Yvette Cooper: We are back to the Second Reading debate all over again. We have made it clear why we believe that the advertising of cigarettes and products that kill should be banned in this country. Nobody is preventing people from buying cigarettes or choosing to smoke. I strongly believe that people have a right to smoke, and tobacco products remain legal. However, for all the reasons that we set out on Second Readingbecause of its effect on health and particularly on childrenI believe that we should ban tobacco advertising.
Mr. Hunter: Will the Minister address the point that I raised earlier out of order? I apologise, Mr. Amess, for reading the amendment incorrectly? It is the effect side that worries me, and the Minister is not addressing that point. Does she not realise that the inclusion of that distinction in the Bill, bracketing purpose and effect, creates a minefield for lawyers? How on earth can effect be established in a court of law?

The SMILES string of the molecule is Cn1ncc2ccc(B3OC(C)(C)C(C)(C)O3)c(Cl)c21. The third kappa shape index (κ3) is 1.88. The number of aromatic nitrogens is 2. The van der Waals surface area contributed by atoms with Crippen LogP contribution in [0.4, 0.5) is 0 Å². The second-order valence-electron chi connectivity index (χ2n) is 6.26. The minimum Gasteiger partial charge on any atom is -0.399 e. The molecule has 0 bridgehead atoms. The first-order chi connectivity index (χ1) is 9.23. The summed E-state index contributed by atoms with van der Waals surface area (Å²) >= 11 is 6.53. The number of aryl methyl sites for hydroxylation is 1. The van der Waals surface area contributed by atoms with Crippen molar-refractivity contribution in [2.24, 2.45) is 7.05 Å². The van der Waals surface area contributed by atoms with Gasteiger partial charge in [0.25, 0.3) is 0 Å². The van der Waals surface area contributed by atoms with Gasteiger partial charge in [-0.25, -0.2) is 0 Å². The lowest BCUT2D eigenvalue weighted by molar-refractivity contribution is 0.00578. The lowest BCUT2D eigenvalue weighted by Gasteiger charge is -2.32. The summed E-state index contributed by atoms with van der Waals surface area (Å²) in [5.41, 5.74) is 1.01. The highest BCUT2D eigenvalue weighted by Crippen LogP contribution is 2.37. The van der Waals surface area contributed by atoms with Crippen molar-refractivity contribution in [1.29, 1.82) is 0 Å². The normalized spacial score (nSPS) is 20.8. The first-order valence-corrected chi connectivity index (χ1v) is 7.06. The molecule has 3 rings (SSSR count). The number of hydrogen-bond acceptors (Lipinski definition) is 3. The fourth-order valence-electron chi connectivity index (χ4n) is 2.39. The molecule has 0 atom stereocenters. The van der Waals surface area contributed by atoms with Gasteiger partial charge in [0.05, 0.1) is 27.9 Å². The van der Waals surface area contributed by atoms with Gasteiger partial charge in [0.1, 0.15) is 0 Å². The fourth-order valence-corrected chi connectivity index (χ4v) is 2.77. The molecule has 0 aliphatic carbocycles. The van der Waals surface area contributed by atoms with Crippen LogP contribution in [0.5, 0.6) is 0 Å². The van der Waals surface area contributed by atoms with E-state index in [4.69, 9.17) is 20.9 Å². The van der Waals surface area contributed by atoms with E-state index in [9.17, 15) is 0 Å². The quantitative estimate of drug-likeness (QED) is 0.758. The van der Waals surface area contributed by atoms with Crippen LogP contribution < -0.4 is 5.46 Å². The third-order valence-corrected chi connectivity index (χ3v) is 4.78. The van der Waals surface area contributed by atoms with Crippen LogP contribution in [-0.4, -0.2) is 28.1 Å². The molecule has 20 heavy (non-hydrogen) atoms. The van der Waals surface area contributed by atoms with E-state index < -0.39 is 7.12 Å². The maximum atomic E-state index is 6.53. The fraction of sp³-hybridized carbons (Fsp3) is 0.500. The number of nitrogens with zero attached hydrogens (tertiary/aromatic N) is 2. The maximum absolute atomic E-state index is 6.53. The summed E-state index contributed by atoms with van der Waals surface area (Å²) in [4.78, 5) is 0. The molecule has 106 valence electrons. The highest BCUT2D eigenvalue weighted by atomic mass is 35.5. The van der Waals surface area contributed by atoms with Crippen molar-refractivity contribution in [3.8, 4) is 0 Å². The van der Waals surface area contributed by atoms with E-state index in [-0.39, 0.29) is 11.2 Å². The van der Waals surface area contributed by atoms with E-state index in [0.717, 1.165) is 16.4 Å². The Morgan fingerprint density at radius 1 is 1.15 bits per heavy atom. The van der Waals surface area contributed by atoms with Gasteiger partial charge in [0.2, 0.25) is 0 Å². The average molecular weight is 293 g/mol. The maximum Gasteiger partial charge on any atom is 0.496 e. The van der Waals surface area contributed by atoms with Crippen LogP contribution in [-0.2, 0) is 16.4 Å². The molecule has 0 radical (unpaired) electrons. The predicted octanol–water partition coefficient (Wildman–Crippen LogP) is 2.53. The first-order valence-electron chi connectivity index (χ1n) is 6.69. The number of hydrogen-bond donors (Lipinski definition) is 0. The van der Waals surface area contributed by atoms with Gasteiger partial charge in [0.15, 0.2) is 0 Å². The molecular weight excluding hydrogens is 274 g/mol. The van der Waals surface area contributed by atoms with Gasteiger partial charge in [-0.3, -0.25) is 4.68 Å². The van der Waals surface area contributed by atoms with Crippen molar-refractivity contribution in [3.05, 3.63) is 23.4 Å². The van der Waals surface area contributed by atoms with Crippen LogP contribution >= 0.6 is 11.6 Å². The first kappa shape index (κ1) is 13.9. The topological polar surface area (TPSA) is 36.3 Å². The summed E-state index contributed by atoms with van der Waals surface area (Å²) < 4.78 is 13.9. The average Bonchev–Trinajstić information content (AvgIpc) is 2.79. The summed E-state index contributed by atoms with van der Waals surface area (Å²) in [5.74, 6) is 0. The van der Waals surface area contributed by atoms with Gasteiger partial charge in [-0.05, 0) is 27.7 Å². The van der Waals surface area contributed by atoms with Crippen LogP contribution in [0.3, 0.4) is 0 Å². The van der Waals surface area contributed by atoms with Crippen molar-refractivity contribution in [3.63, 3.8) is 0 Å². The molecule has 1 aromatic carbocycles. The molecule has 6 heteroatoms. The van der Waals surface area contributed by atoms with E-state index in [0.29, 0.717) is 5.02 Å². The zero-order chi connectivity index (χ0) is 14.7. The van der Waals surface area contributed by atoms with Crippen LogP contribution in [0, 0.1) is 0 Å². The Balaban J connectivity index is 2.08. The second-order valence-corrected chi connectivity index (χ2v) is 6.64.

Yvette Cooper: Again, I disagree. As I think I explained earlier with regard to the Silk Cut ads spread across the side of the van, no matter how much the tobacco industry might disclaim that as the purpose of the advertisement, I think that everyone would consider it to have the effect of a tobacco advertisement. Inevitably, hon. Members will always be able to produce issues at the margins where questions and points of fact must be decided on the individual case, but many cases that will be covered by ''effect'' will be clear, but would not be covered simply by the phrase ''purpose''.
Mr. Hunter: I am talking not about the Silk Cut van, but about the example that I gave earlierit is the one given in the House of Lords by Lord Filkinof
Yvette Cooper: It will depend on what the advertisement looks like in practice. It will depend also on whether its effect is to promote cigarettes and tobacco products or whether there is hardly a glimpse of a tobacco product and nobody notices it because they are concerned only about the car. In the end, a judgment will have to be made on some of these cases. That is inevitable, and it is right that such individual judgments are made on a case-by-case basis, and not in Committee where we cannot see what such an advertisement would look like. I have responded in extensive detail and we should have time to consider the rest of the amendments, many of which have been tabled for discussion today.